Study finds Flexible Work Models Linked to Privacy Risks

A trend toward greater flexibility in working arrangements is here to stay, but alongside its obvious benefits, new research shows an increase in the risk for breaches of confidential customer data.

A survey of over 1,100 respondents from large and small businesses across Australia in April 2018 found that while 63% of organisations acknowledge the higher risk of a data hack or information breach when employees work off-site, many have not adequately addressed information security in remote working policies.

The survey, conducted on behalf of document destruction specialist Shred-it, found that despite their legal obligations, only 50 percent of all respondents have a strong understanding of the legislative requirements to adequately protect their customers’ confidential information.

Flexible working arrangements can bring a myriad of benefits to businesses and employees; the ability to work with customers on-site, achieve work-life balance, enhance employee satisfaction and cut down on office space costs. Almost a third (3.5 million) of all employed persons in Australia regularly worked from home in their main job or business in 2016, according to figures released by the Australian Bureau of Statistics (ABS).

However, preparedness to ensure security of information when employees work off-site does not match these expectations. Only 40 percent of small businesses have policies in place for storing and disposing of confidential information when working off-site, despite customers ranking the protection of their personal information as a high priority. Across all respondents, just 56 percent claim that their organisation has security protocols in place for employees using electronic devices that contain confidential information while working off-site.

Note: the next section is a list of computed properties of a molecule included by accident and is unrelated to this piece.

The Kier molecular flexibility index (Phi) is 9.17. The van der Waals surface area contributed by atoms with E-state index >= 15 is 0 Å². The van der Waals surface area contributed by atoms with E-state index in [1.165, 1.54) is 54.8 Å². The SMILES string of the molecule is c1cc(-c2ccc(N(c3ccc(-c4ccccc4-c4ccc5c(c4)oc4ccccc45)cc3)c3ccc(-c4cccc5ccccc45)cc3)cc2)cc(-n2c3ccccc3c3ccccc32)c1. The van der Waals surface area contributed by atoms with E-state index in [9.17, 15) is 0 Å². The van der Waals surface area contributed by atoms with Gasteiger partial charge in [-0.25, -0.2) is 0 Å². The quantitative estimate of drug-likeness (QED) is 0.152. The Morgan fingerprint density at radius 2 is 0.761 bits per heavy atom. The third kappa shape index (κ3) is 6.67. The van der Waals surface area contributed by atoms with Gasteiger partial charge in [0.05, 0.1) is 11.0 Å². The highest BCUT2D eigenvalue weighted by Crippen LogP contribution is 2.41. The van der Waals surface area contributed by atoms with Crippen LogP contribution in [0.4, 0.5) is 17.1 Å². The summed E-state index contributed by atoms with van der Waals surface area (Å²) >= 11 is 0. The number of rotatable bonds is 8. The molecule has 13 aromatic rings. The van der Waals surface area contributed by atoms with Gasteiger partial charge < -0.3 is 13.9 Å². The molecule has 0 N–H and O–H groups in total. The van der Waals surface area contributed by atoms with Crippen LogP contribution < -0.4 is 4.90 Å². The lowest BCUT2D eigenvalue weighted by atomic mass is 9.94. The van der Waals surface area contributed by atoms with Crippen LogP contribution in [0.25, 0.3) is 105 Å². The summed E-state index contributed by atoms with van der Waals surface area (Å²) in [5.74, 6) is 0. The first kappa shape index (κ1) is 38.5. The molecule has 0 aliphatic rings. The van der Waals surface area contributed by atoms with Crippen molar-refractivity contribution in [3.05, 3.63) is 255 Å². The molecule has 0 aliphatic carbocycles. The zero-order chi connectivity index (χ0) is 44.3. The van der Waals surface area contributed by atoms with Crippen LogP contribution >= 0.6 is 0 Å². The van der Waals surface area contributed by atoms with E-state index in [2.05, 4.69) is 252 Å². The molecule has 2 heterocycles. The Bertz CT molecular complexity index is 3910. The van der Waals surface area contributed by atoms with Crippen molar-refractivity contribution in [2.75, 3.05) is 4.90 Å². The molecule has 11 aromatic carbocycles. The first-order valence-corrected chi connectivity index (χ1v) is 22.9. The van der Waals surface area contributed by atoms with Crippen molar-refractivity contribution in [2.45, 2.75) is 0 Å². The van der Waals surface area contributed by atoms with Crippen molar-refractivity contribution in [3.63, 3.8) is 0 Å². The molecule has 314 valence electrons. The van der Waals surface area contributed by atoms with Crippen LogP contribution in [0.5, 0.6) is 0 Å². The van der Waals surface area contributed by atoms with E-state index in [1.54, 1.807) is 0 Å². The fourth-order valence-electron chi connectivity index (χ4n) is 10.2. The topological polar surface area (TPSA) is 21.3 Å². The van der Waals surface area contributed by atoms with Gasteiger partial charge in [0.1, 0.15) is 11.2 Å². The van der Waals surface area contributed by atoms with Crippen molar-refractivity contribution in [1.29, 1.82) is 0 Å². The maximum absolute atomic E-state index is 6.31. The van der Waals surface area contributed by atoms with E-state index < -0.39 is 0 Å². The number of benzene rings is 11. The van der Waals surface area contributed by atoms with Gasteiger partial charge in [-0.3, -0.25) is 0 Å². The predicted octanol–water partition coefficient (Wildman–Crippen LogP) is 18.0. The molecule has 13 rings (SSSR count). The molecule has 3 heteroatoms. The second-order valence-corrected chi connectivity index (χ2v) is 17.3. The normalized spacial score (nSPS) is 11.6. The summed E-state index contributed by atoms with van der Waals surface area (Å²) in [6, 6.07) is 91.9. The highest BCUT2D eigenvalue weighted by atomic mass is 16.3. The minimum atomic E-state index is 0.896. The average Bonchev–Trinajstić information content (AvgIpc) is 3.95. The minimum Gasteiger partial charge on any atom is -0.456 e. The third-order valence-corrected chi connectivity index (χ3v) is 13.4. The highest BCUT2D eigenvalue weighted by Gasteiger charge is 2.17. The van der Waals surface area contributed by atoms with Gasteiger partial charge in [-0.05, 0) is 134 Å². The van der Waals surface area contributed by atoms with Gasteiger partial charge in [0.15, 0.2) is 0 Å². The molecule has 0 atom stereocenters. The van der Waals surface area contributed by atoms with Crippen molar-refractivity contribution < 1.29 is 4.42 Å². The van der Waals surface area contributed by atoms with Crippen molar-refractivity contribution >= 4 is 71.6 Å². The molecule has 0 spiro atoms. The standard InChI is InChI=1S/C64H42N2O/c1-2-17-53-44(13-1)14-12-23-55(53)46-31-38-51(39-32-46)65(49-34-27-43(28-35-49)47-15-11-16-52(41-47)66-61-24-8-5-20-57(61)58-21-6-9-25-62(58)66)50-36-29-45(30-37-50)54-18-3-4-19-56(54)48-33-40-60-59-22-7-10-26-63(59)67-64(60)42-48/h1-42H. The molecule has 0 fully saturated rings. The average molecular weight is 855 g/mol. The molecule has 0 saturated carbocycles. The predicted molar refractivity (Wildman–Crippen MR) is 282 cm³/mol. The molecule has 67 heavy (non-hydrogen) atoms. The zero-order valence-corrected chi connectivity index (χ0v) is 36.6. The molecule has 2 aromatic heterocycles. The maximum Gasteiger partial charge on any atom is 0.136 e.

Even when an organisation has comprehensive policies in place, these are only effective if employees are diligent in their application. Yet, only 55 percent of respondents regularly train their staff on information-security procedures or policies.

Alongside higher rates of remote working are Bring Your Own Device (BYOD) policies whereby employees use their own device for work, increasing productivity and employee satisfaction. However, there are risks to be avoided with the adoption of these policies, as BYOD also increases the opportunity of data theft, data leakage and malware intrusion caused by a device being connected to an organisation’s network.

“In an age of digital communication, the importance of physical materials, such as paper, is sometimes overlooked,” said Tom Bell, Country Manager, Shred-it Australia. “For instance, our research shows that 59 percent of respondents think paper use will stay the same or increase over the next year, leaving organisations vulnerable to the loss or theft of paper based private information.”

Already ‘dumpster divers’ search waste paper for documents to facilitate fraud and it is very easy for them to target employees who may have printed at home and unthinkingly thrown out. The report also showed that 10 percent of respondents reported lost or stolen equipment, and of these, around half (48 percent) indicated that sensitive company data was put at risk as a result. This rose to 60 percent of C-Suite respondents.

The full report is available HERE